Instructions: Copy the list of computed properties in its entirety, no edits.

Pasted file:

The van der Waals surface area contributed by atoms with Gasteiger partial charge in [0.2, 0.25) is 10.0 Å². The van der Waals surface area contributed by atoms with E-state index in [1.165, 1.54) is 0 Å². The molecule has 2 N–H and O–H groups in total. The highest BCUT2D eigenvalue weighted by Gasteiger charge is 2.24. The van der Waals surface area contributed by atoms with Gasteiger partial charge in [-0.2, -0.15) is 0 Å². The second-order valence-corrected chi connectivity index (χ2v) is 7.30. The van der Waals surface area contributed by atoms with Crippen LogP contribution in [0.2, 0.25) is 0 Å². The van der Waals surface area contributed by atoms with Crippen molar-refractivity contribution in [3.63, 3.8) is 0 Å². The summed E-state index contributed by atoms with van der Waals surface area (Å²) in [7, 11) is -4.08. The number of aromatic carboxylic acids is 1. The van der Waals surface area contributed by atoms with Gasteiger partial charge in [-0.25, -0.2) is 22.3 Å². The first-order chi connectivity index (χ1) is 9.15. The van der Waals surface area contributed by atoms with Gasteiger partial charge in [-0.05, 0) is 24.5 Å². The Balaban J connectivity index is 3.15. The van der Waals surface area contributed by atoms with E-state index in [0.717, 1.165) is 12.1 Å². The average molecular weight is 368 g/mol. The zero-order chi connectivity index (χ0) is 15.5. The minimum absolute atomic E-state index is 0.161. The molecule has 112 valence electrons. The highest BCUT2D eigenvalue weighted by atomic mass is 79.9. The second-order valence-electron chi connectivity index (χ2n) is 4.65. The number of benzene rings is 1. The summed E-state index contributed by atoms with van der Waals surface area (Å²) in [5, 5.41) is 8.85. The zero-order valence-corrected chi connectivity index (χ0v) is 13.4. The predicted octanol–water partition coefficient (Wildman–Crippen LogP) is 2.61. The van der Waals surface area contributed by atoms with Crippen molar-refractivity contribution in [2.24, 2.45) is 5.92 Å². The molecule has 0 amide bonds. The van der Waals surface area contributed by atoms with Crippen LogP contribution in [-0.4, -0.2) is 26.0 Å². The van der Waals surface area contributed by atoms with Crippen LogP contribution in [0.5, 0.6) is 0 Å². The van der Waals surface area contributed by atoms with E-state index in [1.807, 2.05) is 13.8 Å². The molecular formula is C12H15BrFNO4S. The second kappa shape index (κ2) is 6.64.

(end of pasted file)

The van der Waals surface area contributed by atoms with Gasteiger partial charge in [0.2, 0.25) is 10.0 Å². The van der Waals surface area contributed by atoms with E-state index in [1.165, 1.54) is 0 Å². The molecule has 2 N–H and O–H groups in total. The highest BCUT2D eigenvalue weighted by Gasteiger charge is 2.24. The van der Waals surface area contributed by atoms with Gasteiger partial charge in [-0.2, -0.15) is 0 Å². The second-order valence-corrected chi connectivity index (χ2v) is 7.30. The van der Waals surface area contributed by atoms with Crippen LogP contribution in [0.2, 0.25) is 0 Å². The van der Waals surface area contributed by atoms with Crippen molar-refractivity contribution in [3.63, 3.8) is 0 Å². The summed E-state index contributed by atoms with van der Waals surface area (Å²) in [7, 11) is -4.08. The number of aromatic carboxylic acids is 1. The van der Waals surface area contributed by atoms with Gasteiger partial charge in [-0.25, -0.2) is 22.3 Å². The first-order chi connectivity index (χ1) is 9.15. The van der Waals surface area contributed by atoms with Gasteiger partial charge in [-0.05, 0) is 24.5 Å². The Balaban J connectivity index is 3.15. The van der Waals surface area contributed by atoms with E-state index in [0.717, 1.165) is 12.1 Å². The average molecular weight is 368 g/mol. The zero-order chi connectivity index (χ0) is 15.5. The minimum absolute atomic E-state index is 0.161. The molecule has 112 valence electrons. The highest BCUT2D eigenvalue weighted by atomic mass is 79.9. The second-order valence-electron chi connectivity index (χ2n) is 4.65. The number of benzene rings is 1. The summed E-state index contributed by atoms with van der Waals surface area (Å²) in [5, 5.41) is 8.85. The zero-order valence-corrected chi connectivity index (χ0v) is 13.4. The predicted octanol–water partition coefficient (Wildman–Crippen LogP) is 2.61. The van der Waals surface area contributed by atoms with Crippen molar-refractivity contribution in [2.24, 2.45) is 5.92 Å². The molecule has 0 amide bonds. The van der Waals surface area contributed by atoms with Crippen LogP contribution in [-0.4, -0.2) is 26.0 Å². The van der Waals surface area contributed by atoms with Crippen LogP contribution in [0.5, 0.6) is 0 Å². The van der Waals surface area contributed by atoms with E-state index in [1.807, 2.05) is 13.8 Å². The molecular formula is C12H15BrFNO4S. The second kappa shape index (κ2) is 6.64.